My apologies that this post may be misplaced in this forum but I didn't know where else to ask on this site; and for its length.
I have never done soda blasting and was wondering if I could practically use this process to remove exterior paint on a home as described here in an earlier painting forum post:
I would like to strip and paint a 2-story house measuring approx. 30-ft x 24-ft, along with a with a detached garage measuring approx. 12-ft x 20-ft. It has 1940’s Transite (Portland cement / asbestos; a.k.a. “Slate”) type siding that has texture grooving and is in overall good shape. I also would like to remove paint from some of the wood trim without raising the grain.
This is a rather straightforward undertaking that I would like to expedite without sacrificing too much quality and finish longevity.
A Little History:
It was last stripped and painted (without a primer coat, ugh!) about 15-years ago with acrylic latex. It held up pretty well considering the weather extremes but is understandably peeling; particularly after a couple of winter seasons where the furnace humidifier was set higher that normal, resulting in accelerated peeling in the areas around the attic vents and other areas where interior moisture became excessive. There are several areas where the paint can be peeled off in small sheets, so the removal, I suspect, should not be too difficult using any manual, chemical, or mild blasting type method. Here is a sample photo of the siding in question:
When the house was last stripped and painted, we had carefully stripped the old latex paint using a hand scraper and wire brush, being mindful and relatively careful so as not to release (“fry”) asbestos fibers into the air. Much of this was done under wetted conditions to further reduce the risk. It went surprisingly well but I would not want to go through that particular process again with regards to paint removal and prep.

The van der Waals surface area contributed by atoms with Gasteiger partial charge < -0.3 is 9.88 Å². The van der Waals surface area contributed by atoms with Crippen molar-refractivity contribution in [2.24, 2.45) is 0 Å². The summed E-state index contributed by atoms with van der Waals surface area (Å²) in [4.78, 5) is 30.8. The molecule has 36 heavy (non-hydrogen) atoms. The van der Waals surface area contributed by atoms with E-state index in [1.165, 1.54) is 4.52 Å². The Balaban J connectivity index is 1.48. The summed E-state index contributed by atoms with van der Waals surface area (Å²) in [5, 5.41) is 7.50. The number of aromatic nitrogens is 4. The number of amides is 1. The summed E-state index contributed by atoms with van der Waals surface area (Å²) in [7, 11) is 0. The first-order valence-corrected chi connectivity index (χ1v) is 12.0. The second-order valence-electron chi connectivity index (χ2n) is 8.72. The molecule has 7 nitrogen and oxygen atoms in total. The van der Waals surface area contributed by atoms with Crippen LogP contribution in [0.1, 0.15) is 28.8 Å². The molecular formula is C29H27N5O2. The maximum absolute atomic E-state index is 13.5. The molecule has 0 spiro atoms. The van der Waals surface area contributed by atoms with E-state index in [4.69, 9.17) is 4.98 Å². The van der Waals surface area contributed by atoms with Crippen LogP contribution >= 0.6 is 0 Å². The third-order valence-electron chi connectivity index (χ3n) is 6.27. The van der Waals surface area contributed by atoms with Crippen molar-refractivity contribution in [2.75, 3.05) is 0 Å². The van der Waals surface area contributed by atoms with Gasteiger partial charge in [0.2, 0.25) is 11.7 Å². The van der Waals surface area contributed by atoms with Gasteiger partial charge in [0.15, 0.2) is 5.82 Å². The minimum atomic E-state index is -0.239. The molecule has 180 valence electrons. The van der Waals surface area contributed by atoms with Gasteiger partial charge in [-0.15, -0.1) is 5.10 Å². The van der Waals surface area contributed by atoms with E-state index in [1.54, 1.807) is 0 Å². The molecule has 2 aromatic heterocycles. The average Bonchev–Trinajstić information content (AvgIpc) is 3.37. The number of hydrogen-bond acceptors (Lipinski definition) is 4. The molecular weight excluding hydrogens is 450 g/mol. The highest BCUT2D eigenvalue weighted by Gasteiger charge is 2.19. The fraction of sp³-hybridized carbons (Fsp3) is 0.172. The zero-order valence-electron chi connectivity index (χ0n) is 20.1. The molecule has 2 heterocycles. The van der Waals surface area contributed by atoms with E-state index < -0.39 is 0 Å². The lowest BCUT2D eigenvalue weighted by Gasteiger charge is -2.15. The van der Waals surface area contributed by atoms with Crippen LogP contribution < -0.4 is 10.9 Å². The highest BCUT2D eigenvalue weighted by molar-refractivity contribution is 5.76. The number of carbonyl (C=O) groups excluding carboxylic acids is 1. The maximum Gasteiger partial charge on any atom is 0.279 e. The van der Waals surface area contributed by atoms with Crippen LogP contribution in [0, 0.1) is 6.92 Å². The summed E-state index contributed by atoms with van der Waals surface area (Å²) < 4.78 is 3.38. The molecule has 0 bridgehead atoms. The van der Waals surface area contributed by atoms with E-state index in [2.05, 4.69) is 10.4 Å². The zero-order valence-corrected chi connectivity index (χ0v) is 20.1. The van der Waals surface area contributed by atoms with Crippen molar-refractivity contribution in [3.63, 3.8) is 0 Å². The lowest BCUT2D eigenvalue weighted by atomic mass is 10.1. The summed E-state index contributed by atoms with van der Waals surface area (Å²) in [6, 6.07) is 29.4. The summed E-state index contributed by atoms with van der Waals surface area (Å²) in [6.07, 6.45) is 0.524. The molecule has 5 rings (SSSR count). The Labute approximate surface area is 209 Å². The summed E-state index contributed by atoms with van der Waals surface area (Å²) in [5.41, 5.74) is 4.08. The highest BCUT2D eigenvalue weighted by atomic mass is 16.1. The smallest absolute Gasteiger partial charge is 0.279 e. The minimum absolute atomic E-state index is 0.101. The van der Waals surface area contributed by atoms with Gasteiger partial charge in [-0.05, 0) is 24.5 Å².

Paint Removal Options:
This time around, I was thinking of using a heat-gun or infrared stripping method, but that again appears as though it would be rather tedious undertaking.
I really don’t want to pressure wash / strip primarily because of the soggy mess produced and the possibility of water getting up under the siding. Also, I don’t think it would do a very good job getting the heavier paint accumulations from the bottom edge of the siding panels, and possibly requiring much hand scraping afterwards anyway. It would also be difficult to do the stripping with a pressure washer at the higher elevations with only a ladder as the primary means, so I’ve kind of ruled this method out.
I’ve also contemplated using some chemical strippers like “Smart Strip” and/or “Peel Away” by Dumond, but ‘am a bit discouraged from doing so for the following reasons:
1. Relatively expensive. I figure it would take at least 20-galllons of product, costing anywhere from $600 on up. I’d rather invest this money in equipment that I could reuse again for this and or other purposes.
2. There is only one layer of latex paint to remove from the siding, for the most part; therefore it seems to be a bit of overkill in using this type of product.
3. The Smart Strip product apparently can be sprayed on, but requires a rather high-end, professional airless paint sprayer setup to be able to deliver the product effectively. I wouldn’t mind having such a paint sprayer to do the painting as well, but ‘would just as well prefer to brush paint as before.